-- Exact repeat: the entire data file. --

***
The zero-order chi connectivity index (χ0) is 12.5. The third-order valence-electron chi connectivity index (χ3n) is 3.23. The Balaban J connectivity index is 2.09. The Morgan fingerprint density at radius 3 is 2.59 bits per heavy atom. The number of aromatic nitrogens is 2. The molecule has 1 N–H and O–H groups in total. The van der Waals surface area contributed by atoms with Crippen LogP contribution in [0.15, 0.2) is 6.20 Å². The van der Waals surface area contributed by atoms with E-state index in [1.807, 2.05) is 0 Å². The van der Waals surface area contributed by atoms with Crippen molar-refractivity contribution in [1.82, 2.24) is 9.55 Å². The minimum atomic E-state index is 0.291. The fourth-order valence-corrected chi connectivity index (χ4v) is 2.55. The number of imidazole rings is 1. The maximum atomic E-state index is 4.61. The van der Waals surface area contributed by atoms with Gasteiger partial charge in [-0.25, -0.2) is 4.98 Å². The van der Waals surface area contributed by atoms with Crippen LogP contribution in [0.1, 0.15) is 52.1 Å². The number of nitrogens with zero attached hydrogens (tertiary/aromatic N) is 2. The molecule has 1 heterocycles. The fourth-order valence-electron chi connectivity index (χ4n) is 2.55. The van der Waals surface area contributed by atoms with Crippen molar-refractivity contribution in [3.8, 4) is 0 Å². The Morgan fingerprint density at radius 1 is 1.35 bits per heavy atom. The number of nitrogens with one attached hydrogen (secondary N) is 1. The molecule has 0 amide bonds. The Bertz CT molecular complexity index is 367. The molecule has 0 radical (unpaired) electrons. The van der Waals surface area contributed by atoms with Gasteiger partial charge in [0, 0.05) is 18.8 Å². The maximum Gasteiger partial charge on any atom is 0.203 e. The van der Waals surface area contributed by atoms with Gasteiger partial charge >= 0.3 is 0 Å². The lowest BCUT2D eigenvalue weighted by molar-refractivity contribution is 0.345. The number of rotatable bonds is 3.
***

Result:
The zero-order chi connectivity index (χ0) is 12.5. The third-order valence-electron chi connectivity index (χ3n) is 3.23. The Balaban J connectivity index is 2.09. The Morgan fingerprint density at radius 3 is 2.59 bits per heavy atom. The number of aromatic nitrogens is 2. The molecule has 1 N–H and O–H groups in total. The van der Waals surface area contributed by atoms with Crippen LogP contribution in [0.15, 0.2) is 6.20 Å². The van der Waals surface area contributed by atoms with E-state index in [1.807, 2.05) is 0 Å². The van der Waals surface area contributed by atoms with Crippen molar-refractivity contribution in [1.82, 2.24) is 9.55 Å². The minimum atomic E-state index is 0.291. The fourth-order valence-corrected chi connectivity index (χ4v) is 2.55. The number of imidazole rings is 1. The maximum atomic E-state index is 4.61. The van der Waals surface area contributed by atoms with Gasteiger partial charge in [-0.25, -0.2) is 4.98 Å². The van der Waals surface area contributed by atoms with Crippen LogP contribution in [0.1, 0.15) is 52.1 Å². The number of nitrogens with zero attached hydrogens (tertiary/aromatic N) is 2. The molecule has 1 heterocycles. The fourth-order valence-electron chi connectivity index (χ4n) is 2.55. The van der Waals surface area contributed by atoms with Crippen molar-refractivity contribution in [3.8, 4) is 0 Å². The Morgan fingerprint density at radius 1 is 1.35 bits per heavy atom. The number of nitrogens with one attached hydrogen (secondary N) is 1. The molecule has 0 amide bonds. The Bertz CT molecular complexity index is 367. The molecule has 0 radical (unpaired) electrons. The van der Waals surface area contributed by atoms with Gasteiger partial charge in [0, 0.05) is 18.8 Å². The maximum Gasteiger partial charge on any atom is 0.203 e. The van der Waals surface area contributed by atoms with Gasteiger partial charge >= 0.3 is 0 Å². The lowest BCUT2D eigenvalue weighted by molar-refractivity contribution is 0.345. The number of rotatable bonds is 3.